Council to explore all options on daycare (updated)Monday, June 23, 2014 by: Darren Taylor
A group of Sault parents, deeply concerned over city staff's recommendation to council to wind down operations of three municipally-operated daycare facilities, gathered at city council chambers at the Civic Centre at Monday's council meeting.
City staff, in reports prepared for council, recommended closure of the three facilities (the Jessie Irving Centre, Maycourt Centre and the Holy Family-Best Start Program) in the face of significant provincial funding cuts to subsidized daycare services.
A group of parents who value the top-notch quality of childcare provided at those facilities, along with early childhood educators (ECEs) who care for the children, CUPE Local 67 representatives and concerned citizens addressed council and urged the city's elected leaders to find ways to keep the three daycare centres open.
In a recorded vote, council voted unanimously (12-0) in favour of a new resolution to form a committee to look into all options and report back to council with its findings, meaning the three daycare centres will remain open, at least for the time being.
The committee will include councillors Rick Niro and Marchy Bruni, heads of various city departments (social services, community services, finance and human resources), two daycare staff members, a CUPE representative and possibly others.
The committee will report back some time before next year's municipal budget.
"This committee needs time to look at all the angles in order to make an informed decision," Niro told council.
A March 3 report to council from Mike Nadeau, commissioner of social services, showed a change in the funding formula by the province (specifically, the Ministry of Education) means a reduction of nearly $1 million in direct annual child care funding to Sault Ste. Marie and all its child care providers.
That means the city’s own daycare program would take a 27.5 percent cut in its funding from the Sault Ste. Marie District Social Services Administration Board (DSSAB) throughout 2014 and 2015.
City taxpayers currently subsidize daycare services by paying the DSSAB $1.2 million as the city’s share for all daycare spaces the DSSAB funds, and also pay for the three city-run municipal daycare centres.
Those municipally-operated daycare centres provide 100 spaces (51 subsidized, 49 “full-fee”).
Financially, if the city withdraws from municipally-run daycare and transfers those 100 spaces to other daycare providers as originally recommended, there would be a saving of $650,000 to the city annually.
However, that would mean the loss of 32 city jobs.
It is also felt the level of care provided by city-run operations is better than that given by other operators, even though those other operators do meet provincial standards.
If the city stays involved in childcare through an increase in fees, a city staff report from the finance department states it would mean parents paying full-fee will pay $81 per day (double to what they are paying now) in 2015 in order for the city to avoid a tax levy.
There would still be a remaining levy of $155,835 to fund the revenue shortfall for the 51 subsidized spaces.
John Sloan, president of CUPE local 67, told council Monday that with only 100 city-run daycare spaces available and 1,000 children on a waiting list for daycare, there should be efforts to expand daycare spaces instead of closing them and transferring them to other daycare providers.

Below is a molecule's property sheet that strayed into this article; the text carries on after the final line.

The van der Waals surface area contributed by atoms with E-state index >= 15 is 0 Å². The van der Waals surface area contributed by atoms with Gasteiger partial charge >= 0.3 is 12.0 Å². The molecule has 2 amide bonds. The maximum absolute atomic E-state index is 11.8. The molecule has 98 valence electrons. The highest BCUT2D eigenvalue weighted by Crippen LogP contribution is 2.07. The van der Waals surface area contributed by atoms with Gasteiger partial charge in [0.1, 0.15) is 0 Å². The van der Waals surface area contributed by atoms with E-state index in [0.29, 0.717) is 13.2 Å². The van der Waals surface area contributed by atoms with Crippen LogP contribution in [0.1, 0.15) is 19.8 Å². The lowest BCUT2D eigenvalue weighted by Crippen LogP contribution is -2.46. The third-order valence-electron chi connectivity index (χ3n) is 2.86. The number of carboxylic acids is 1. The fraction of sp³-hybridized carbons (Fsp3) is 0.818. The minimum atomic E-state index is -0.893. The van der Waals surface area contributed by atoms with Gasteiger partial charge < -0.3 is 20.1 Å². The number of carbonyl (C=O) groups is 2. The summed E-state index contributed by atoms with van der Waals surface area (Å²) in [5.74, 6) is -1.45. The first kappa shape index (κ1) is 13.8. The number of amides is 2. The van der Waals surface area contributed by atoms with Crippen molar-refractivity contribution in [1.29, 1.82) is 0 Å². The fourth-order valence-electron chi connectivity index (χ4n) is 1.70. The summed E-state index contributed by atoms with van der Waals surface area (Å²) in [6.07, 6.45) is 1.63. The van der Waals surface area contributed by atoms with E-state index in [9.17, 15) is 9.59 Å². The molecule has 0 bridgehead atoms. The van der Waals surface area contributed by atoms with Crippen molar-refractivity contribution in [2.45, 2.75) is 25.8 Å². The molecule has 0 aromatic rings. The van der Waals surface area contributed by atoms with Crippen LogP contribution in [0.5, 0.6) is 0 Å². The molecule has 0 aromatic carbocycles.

"We're willing to work with the city to keep our daycare centres open," said Maria Pino, an early childhood educator and CUPE local 67 vice-president.
Abigail Andersen, another unionized daycare employee, said city daycare workers have been "overlooked and under recognized," calling the city's recommendation to pull out of daycare unfair.
Concerned parent Rachel Punch said closing the three daycare centres would make the Sault a less attractive place for young families to live and work.
Punch said city daycare workers go "above and beyond" in providing good nutrition and quality playtime for children.
Punch said she felt city staff, in their original recommendations, were "taking the easy way out," and encouraged staff to find solutions to preserve good quality childcare and preserve 32 good-paying jobs at the three centres.
"If you close these centres, these spaces will be gone forever," Punch said.
Concerned citizen Marilyn Robb called for a committee to come up with a restructuring plan for city-run daycare.
Parent Wendy Crysler said city-run daycares have helped tremendously in developing language skills in her children, while providing wholesome food and playtime for them.
Concerned citizen Jason Pino told council he felt "the quality of care (at the city-run daycares) is second to none and wouldn't be matched by other centres."
Council members seemed to hear the message clearly.
Susan Myers, ward two councillor, said "we need a made in Sault Ste. Marie solution."
Lou Turco, ward four councillor, said formation of a committee to look into the issue shows "council does listen…people have power."
Steve Butland, ward one councillor, said formation of a committee to come up with solutions would be "a wise decision…there are too many unanswered questions," adding childcare faces a crisis situation across Ontario and the rest of Canada.
Mayor Debbie Amaroso told council she has been informed by Sault MPP David Orazietti there is transition money available to deal with local daycare while the committee does its work.